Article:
Like all ideas, capitalism itself is neither good nor bad. It’s just an idea — a foundational notion of how a society might live, using capital as a motivator for innovation. Capitalism, by its nature, looks to the future. It depends on tomorrow being better than today — it needs new ideas, new inventions, new ways of doing things constantly churning in order to succeed. Money chases ideas because a good idea can make someone rich but also benefit a wide swath of humanity because capitalism has also innovated how to mass produce, market and distribute that good idea.
The trick, as always, is who is at the helm of the idea. Who’s driving it?
Capitalism plus greed — unfortunately the easiest combination of all — produces chaos and corruption and blight. Greed — the compulsive getting of money (or anything) for its own sake — though it seems to run alongside capitalism — actually is an impediment to it. Greed kills innovation. It’s rarely the greedy people who do any of the actual innovating. But damn if they’re not first in line when the money starts flowing. And damn if they don’t refuse to budge when it happens.
We associate capitalism with conservatism — the getting of huge piles of money seems like something old people, landed people, already-wealthy people, greedy people would associate with happiness. But conservatism never thinks about the future. Conservatism wants to conserve — just like it’s name says. It wants to conserve the past (what else?) and the present (because the present still contains elements of the past). Innovation poses a direct threat to that way of thinking. How could it not? Innovation innovates because it sees problems in how we do things now. How can we improve upon past ways? How can change them?
See the problem for conservatives?
The truth is, capitalism and progressivism have far more common purpose than capitalism and conservatism. Crony capitalism is greed perverting markets. It isn’t actually a form of capitalism, it’s a distortion of it.
The more fair capitalism is, the better it is — because it gives more people the chance to both innovate and benefit. That means regulating it. Over-regulation can stifle capitalism as much as corruption does — there is a fine balance. Ain’t nothing perfect in this world — not if humans are involved. Let’s stop thinking it exists.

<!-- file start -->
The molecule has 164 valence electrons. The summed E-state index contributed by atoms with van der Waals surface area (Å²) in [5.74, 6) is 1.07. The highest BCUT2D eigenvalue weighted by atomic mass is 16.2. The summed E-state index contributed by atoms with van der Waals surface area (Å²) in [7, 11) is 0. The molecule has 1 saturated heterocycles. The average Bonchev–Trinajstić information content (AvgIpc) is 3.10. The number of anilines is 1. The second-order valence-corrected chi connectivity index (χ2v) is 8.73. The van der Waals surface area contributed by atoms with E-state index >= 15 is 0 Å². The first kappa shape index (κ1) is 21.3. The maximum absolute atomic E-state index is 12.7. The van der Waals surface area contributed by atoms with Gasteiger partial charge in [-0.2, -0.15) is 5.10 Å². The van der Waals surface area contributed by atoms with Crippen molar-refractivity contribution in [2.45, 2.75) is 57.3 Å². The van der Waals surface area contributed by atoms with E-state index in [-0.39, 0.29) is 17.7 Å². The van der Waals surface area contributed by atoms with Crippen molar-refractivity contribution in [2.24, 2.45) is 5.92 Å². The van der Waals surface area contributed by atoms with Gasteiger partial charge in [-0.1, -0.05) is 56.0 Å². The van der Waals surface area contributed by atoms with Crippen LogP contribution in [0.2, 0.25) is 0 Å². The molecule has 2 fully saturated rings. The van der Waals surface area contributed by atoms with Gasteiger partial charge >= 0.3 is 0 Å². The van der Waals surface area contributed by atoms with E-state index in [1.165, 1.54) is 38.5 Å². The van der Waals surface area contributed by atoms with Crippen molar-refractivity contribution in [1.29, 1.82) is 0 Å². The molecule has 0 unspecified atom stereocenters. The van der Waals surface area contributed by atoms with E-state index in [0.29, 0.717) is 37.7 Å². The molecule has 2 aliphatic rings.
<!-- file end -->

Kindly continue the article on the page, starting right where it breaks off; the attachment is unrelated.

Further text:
Social democracies resting upon the Rule Of law (so that everyone is indeed treated equally before the law) and a reasonably regulated capitalism would give more people the chance to live better, happier, healthier lives.
Regulated capitalism puts more money into peoples’ hands. When more people have money — a healthy, functioning middle class — they spend that money on goods and services — the basis for a consumer driven market economy. They may even save a buck or two. Our version of capitalism here in America hasn’t done that. As we know — it’s done the opposite. The rich have gotten way richer, the poor can’t even afford to go to a hospital if they have Covid-19.
And — ironically? That fact is what makes the pandemic so much worse here in America. Our health system is a giant billboard advertising everything wrong with crony capitalism. It’s not a health CARE system, it’s a health INSURANCE system. The first question we ask anyone walking in the door isn’t “How can we fix you?”, it’s “How’re you gonna pay for this?” That’s wrong every which way you look at it.
Think of all the people who lose their houses, go bankrupt, destroy their family’s finances for generations all because they got sick. That doesn’t happen anywhere else but here. It’s because capitalism sits inside our health “care” system — where it does not belong. Capitalism can innovate myriad ways to do health CARE better, more efficiently, more effectively.
That’s if we use capitalism — this idea — as a tool. To help as many human beings around the globe as possible. Capitalism has been good for mankind. It has made life better for us as a species. We’ve prospered under it. That’s just historical fact speaking.
It’s caused profound misery too.
But — if we’re fair — little of that was capitalism’s fault.